Bible Commentaries in Sermon Preparation

Discussion in 'Pastoral Ministries' started by TheWinDork, Jun 14, 2006.

  1. TheWinDork

    TheWinDork
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    I started this subject elsewhere, and was advised to start a new topic. So here goes!

    What does everyone think of Bible Commentaries? I Love them, myself, there are some KJV, Fundies who hate them, I'll never understand them simple minded people, at all.

    The one I wanna get soooooo bad is... this one..:

    http://www.northstarministries.com/understanding.htm

    I have some on e-sword as well... They are...:

    Core group:

    1. MATTHEW POOLE
    2. Matthew Henry’s Commentary on the Whole Bible
    3. Albert Barnes' Notes on the Bible
    4. A Commentary on the Old and New Testaments by Robert Jamieson, A. R. Fausset and David Brown


    Others:
    Adam Clarke's Commentary on the Bible
    John Lightfoot,A Commentary of the New Testament from the Talmud and Hebraica.
    Synopsis of the Old and New Testaments by John Nelson Darby
    1599 Geneva Bible Translation Notes
    John Gill's Exposition of the Entire Bible by Dr. John Gill
    John Calvin's Commentary
    Keil & Delitzsch Commentary on the Old Testament
    Matthew Henry's Concise Commentary on the Whole Bible
    The Treasury of David by Charles Haddon Spurgeon (For Psalms)
    WORD PICTURES IN THE NEW TESTAMENT by Archibald Thomas Robertson
    Scofield Reference Notes (1917 Edition) by Cyrus Ingerson Scofield
    A Testimony of Jesus Christ: Commentary on the Book of Revelation By Anthony C. Garland.
    Treasury of Scriptural Knowledge by Canne, Browne, Blayney, Scott, and others
    Vincent's Word Studies by Marvin R. Vincent, D.D.
    John Wesley's Explanatory Notes on the Whole Bible

    also... reason Scofield isn't in the core group... is because I already own a Scofield Bible.

    Now, if I could get all those in hard print... I'd have to buy my own house! :laugh:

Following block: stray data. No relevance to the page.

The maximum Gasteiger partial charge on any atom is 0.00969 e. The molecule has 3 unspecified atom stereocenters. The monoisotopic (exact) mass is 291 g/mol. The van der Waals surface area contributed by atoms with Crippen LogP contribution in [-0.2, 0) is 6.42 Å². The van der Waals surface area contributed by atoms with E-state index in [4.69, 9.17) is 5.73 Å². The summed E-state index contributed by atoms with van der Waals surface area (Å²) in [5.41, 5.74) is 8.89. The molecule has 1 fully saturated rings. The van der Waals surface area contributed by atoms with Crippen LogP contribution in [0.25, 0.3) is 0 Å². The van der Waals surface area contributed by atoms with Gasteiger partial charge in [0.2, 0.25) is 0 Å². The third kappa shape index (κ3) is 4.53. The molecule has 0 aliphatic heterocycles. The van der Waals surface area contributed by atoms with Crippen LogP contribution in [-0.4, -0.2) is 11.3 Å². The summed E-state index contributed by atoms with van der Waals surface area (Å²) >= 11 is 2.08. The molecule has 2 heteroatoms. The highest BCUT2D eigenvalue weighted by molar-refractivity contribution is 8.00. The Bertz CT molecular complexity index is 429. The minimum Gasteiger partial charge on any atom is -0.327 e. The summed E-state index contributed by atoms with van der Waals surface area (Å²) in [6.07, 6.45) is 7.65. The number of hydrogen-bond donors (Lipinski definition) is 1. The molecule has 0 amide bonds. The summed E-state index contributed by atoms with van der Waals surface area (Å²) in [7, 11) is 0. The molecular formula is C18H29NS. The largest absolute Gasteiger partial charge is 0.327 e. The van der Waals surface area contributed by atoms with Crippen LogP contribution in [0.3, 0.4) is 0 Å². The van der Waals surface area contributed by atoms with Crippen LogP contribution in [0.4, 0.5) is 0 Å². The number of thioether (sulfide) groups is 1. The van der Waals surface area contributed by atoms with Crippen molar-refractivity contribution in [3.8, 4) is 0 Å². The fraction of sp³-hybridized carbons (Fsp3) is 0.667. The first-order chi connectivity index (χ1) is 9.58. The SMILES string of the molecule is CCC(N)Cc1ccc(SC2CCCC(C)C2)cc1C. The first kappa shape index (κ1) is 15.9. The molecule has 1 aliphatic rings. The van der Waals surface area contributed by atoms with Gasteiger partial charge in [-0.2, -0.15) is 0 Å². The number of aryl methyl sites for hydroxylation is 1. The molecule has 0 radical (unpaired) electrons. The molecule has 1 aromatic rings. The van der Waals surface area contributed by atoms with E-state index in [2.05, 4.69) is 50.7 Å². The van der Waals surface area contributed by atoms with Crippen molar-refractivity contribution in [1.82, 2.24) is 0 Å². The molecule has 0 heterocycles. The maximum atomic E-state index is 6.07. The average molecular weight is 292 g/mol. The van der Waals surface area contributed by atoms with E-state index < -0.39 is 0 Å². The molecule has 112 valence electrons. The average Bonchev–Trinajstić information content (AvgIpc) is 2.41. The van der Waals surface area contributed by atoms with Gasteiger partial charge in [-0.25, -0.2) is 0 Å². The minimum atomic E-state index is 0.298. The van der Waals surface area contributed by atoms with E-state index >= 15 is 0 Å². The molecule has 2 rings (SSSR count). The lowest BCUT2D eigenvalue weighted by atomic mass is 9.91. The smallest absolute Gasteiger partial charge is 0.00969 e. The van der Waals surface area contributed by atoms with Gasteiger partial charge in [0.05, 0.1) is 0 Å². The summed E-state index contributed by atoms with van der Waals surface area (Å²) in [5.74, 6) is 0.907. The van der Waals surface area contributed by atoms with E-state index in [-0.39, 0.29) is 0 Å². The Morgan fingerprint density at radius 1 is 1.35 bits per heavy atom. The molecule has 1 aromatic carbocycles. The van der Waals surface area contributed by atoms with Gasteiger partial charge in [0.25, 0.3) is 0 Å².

Okay, my question is this, which one of the above do you use in your aid to preparing sermons? If it's not listed, please feel free to share which one you use and why. If you use any of the above, please share as to why you like using it. I'll do the same here...:

    1. MATTHEW POOLE --- I like Matthew Poole because for one, his commentary was written a little after the KJV was finished. and also because it complements the King James Version rather than tries to correct it, also, I enjoy it, because it's not overly Calvinistic. There's a scant reference to the Elect in one spot. But other than that. it's fine.

    2. Matthew Henry’s Commentary on the Whole Bible - I enjoy Matthew Henry's writing style, Now I'll be honest with you, there's a couple places where Henry gets into his own personal opinion or uses his imagination. (Case in Point: when noah releases the Bird after then flood.) But over all it's a decent commentary.


    3. Albert Barnes' Notes on the Bible - I enjoy this commentary because of it's complexity and because it breaks down things where I can understand it, I don't read this one constantly... just when I'm stumped on something and need an opinion. :D